Plum jam on bread spread with butter, or possibly cream cheese. The recipe is from Pfalz: not too far from where my German ancestors settled in the 16th century (see below).http://madam-rote-ruebe.blogspot.de/201 ... ewurz.html
Below is a link to an interesting article if you're into this kind of thing. HIs argument that Pennsylvania Dutch cooking was intentionally dumbed-down and confused with what was purported to be "Amish" cooking is persuasive. His assertion that Pennsylvania-Dutch cuisine is closely patterned after Alsatian dishes pricked up my ears. My Amazon wish list now includes about a dozen new books about Pennsylvania-Dutch cooking, as well as cookbooks from the Alsace-Lorraine region and Germany's Black Forest, as I'd like to compare/contrast dishes from all three regions. Of course, Asatian cuisine and that of the Black Forrest has influences from France and Italy, and in the modern era it is probably more refined than Pennsylvania-Dutch. Still it will be interesting to see some broad influences remain - for example, treatment of wild game and roasts during the colder months of the year. There are probably similarities in all three cuisines, as well as regional aspects that set them apart.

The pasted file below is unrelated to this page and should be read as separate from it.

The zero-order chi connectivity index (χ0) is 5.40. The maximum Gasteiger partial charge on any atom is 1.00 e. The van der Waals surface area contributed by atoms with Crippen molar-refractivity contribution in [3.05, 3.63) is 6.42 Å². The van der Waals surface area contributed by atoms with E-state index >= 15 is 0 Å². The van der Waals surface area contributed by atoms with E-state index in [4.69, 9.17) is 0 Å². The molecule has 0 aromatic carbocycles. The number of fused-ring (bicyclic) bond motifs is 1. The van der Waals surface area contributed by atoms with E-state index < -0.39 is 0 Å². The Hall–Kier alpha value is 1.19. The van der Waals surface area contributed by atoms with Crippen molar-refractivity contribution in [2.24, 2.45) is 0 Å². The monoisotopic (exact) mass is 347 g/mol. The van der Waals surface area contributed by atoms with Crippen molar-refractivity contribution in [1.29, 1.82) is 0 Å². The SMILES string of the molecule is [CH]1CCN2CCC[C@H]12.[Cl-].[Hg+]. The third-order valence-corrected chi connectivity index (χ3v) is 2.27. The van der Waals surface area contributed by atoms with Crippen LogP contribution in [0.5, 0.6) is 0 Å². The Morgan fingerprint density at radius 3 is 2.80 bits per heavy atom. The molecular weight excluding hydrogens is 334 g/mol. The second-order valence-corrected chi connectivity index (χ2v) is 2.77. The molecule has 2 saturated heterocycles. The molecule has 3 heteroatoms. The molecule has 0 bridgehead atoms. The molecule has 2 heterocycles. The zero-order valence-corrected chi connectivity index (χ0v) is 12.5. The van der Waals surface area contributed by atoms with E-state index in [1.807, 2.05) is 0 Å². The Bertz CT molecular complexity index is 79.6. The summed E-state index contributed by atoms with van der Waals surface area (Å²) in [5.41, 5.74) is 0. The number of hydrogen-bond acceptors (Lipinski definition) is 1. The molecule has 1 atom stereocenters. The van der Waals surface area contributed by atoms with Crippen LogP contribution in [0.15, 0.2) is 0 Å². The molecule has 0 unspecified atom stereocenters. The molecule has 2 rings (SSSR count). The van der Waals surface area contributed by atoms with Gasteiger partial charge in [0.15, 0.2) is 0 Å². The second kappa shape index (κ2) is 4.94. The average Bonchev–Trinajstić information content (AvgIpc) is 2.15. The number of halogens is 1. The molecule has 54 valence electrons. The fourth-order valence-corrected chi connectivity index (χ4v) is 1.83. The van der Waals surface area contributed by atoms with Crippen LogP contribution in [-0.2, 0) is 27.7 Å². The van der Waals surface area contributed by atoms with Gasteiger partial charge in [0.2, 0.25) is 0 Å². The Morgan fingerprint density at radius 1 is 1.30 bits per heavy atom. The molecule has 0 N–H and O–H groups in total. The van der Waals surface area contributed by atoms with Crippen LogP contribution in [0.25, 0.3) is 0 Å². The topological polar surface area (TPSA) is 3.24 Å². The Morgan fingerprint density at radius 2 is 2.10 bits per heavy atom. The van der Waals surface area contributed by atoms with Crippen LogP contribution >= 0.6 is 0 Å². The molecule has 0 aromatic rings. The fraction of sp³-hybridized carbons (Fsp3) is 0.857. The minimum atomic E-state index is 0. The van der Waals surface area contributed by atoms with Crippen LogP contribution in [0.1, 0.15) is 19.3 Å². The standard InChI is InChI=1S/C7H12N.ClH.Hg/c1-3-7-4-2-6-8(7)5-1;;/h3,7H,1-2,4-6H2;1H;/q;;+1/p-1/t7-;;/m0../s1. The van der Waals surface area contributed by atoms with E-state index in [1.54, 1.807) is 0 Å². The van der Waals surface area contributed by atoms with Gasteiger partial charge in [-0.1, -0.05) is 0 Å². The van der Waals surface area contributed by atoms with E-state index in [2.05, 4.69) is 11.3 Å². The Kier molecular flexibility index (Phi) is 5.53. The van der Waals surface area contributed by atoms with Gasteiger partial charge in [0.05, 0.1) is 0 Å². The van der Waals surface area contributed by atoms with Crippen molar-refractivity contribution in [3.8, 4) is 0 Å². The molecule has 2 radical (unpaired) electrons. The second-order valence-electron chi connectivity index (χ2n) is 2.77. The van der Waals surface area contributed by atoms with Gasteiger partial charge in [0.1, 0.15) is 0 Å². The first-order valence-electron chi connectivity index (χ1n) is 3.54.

On a personal note: Family lore has it that our family were originally Huguenots chased out of France after the St. Bartholomew massacre (1572); they moved from Strasbourg to Heidelberg and eventually settled close to Baden-Baden, where they were known as church builders. The French "Lhommedieu" was eventually Germanized to "Lamade." In the mid-19th century they emmigrated to the United States and settled in a German-American community in Williamsport, PA. Meals that my Dad grew up with were thus "German" in this regard, as family traditions remained tight through the generations.http://cooks.aadl.org/files/cooks/repas ... Winter.pdf